Should History Be Rewritten?

“Playing In The Park”

Should the concepts, ideas from the past be changed or should we use them as a foundation to build a new and different present and future? Should we try and change what has historically happened? Can history be changed?

What is happened in the past is what has established the present. It is in the past, I stand by the the old saying, yesterday is history, tomorrow is a mystery, today is a gift. I use history as a foundation to build concepts and ideas that effect the future. I use history as a foundation to build upon what I search for in the present. I use history to change the present for the present and the mysterious future, this is part of all the art create and all of my current thinking. You cannot change history it happened within a particular context and time. But you can only use it to build upon the present.

When I gave tours at the docent in the Chazen Museum of Art I always asked from the ancients to the present moment – what rules were broken with this piece of art? It forced one to think of the past and forward to their, the artist of the time, future and what they wanted to change. We talked about cultures where artists were unhappy with what was happening and wanted to change it. We also talked about the kind of visual work the piece actually was. For example, was it a visual diary, context, of what was happening at the time asking, shouting for change, or was it a new concept, idea as to what change can look like and be or how individuals could view their gift of the present?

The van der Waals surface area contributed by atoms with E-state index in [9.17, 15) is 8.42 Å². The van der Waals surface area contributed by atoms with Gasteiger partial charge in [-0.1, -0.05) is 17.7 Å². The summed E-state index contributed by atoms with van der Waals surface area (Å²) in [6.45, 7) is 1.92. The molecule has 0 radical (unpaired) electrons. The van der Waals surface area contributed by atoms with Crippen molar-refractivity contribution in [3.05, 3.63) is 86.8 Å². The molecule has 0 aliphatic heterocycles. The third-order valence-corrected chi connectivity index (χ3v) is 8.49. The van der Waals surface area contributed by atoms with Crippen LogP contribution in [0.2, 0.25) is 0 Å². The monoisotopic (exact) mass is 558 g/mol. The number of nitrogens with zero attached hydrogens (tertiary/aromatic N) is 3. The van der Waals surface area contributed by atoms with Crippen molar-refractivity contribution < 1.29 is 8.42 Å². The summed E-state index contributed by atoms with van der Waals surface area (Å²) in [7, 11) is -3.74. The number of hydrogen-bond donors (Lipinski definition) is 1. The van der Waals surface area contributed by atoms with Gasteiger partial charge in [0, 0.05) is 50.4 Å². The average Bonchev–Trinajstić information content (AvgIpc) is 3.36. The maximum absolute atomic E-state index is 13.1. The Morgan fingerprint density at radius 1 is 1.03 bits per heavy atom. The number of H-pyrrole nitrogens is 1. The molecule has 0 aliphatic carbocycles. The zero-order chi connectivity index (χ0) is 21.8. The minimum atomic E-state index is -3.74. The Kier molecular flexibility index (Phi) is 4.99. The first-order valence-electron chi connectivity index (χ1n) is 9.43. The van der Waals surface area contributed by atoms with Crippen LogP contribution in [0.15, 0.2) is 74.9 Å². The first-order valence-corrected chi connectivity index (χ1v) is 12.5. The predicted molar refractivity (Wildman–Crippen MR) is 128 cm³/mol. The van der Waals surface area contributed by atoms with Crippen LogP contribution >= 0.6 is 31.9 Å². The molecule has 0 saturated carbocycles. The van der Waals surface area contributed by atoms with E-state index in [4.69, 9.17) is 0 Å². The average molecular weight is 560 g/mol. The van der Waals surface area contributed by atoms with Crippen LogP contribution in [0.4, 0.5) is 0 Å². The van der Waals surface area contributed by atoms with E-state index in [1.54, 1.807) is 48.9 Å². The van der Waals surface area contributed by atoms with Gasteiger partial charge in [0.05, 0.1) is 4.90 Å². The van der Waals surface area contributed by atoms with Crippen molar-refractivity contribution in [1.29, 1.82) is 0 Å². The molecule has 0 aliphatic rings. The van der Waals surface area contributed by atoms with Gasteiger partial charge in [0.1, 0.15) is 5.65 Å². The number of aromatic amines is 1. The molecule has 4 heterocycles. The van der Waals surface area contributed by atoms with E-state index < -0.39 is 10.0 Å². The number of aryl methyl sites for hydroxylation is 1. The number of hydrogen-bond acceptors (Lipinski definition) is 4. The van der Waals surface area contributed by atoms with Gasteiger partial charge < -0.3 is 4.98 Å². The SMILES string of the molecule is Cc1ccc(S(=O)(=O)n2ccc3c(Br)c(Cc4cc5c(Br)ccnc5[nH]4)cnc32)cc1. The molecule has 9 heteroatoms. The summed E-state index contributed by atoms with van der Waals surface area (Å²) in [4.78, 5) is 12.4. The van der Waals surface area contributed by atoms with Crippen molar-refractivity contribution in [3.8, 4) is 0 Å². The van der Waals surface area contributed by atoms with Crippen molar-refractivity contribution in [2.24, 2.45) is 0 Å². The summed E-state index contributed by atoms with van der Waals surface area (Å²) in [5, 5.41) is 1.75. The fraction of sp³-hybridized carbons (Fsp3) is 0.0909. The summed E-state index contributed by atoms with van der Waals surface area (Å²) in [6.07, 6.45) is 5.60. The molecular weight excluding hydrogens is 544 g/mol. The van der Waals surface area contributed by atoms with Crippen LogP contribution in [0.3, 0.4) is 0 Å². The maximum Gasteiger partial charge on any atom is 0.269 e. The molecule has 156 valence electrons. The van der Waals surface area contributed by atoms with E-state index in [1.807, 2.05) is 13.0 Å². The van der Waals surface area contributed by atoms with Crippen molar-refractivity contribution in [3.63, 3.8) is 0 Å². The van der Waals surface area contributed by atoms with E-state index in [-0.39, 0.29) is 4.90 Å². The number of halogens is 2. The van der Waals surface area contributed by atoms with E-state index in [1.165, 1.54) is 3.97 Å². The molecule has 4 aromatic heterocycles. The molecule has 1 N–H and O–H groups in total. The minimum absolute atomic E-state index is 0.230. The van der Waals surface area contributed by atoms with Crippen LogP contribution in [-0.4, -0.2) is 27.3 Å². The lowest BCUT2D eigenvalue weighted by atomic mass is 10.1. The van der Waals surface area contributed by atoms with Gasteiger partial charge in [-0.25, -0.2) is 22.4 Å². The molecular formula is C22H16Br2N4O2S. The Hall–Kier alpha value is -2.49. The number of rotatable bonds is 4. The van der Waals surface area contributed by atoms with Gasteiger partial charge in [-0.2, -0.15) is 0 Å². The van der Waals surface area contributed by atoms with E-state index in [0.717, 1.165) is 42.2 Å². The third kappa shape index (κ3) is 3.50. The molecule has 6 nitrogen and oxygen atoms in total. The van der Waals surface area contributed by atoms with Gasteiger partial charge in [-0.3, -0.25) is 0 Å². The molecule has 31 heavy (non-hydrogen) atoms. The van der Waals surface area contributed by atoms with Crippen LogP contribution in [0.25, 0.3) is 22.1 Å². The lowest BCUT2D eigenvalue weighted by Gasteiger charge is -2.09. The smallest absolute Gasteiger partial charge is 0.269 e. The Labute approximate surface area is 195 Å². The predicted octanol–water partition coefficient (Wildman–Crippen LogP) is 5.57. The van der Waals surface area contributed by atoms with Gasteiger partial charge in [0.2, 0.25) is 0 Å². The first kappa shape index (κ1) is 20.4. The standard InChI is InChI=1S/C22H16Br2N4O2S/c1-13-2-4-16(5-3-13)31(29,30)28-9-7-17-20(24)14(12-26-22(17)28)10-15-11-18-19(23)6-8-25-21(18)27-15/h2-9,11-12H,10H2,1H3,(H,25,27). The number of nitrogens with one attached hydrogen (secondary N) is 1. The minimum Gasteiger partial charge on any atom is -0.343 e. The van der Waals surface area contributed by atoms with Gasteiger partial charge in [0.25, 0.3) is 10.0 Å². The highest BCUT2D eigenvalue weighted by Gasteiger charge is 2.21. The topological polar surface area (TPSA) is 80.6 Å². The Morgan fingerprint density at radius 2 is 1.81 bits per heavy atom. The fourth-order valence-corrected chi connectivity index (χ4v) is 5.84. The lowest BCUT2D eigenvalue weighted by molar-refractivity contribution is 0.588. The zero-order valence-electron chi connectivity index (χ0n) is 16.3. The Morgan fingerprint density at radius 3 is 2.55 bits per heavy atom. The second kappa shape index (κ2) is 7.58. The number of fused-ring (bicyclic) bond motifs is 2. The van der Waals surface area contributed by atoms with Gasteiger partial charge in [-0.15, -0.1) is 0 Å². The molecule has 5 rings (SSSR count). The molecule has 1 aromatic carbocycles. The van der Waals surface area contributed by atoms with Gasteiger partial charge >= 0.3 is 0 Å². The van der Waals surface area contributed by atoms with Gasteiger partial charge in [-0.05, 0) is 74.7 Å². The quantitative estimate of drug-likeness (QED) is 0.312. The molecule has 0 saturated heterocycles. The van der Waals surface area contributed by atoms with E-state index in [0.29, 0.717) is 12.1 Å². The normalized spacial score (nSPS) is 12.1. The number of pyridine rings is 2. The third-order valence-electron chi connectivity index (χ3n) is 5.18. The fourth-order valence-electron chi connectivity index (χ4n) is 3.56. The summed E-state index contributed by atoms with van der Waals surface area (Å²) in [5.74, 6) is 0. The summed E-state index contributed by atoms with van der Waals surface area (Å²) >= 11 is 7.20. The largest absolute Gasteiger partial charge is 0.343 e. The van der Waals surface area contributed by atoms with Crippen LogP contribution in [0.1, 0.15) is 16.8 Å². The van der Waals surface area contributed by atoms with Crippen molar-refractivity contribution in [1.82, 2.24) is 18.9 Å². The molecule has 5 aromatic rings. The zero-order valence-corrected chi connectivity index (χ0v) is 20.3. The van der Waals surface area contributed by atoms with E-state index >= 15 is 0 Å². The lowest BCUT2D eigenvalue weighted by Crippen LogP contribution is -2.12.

Both are visual ways of seeing, and recording the gift of the present only one is art- art creates something new, something different, something original, something unique to the artist who created, make it. It is not a repeat of voices who have shouted at them. Art builds upon history and moves forward with a different ways of suggesting change, different in the fact that it is unique and not a repetition a historical recording of the present. Both are important if they build from the historical past and suggest change, but both are not art. Both loose their importance if they try and rewrite the past to fit the present.

I agree with Louis Menard when he said in The Metaphysical Club: “Modern societies do not simply repeat and extend themselves; they change in unforeseeable directions, and the individual’s contributions to these changes are unspecifiable in advance.” It is just a different way of saying tomorrow is a mystery.






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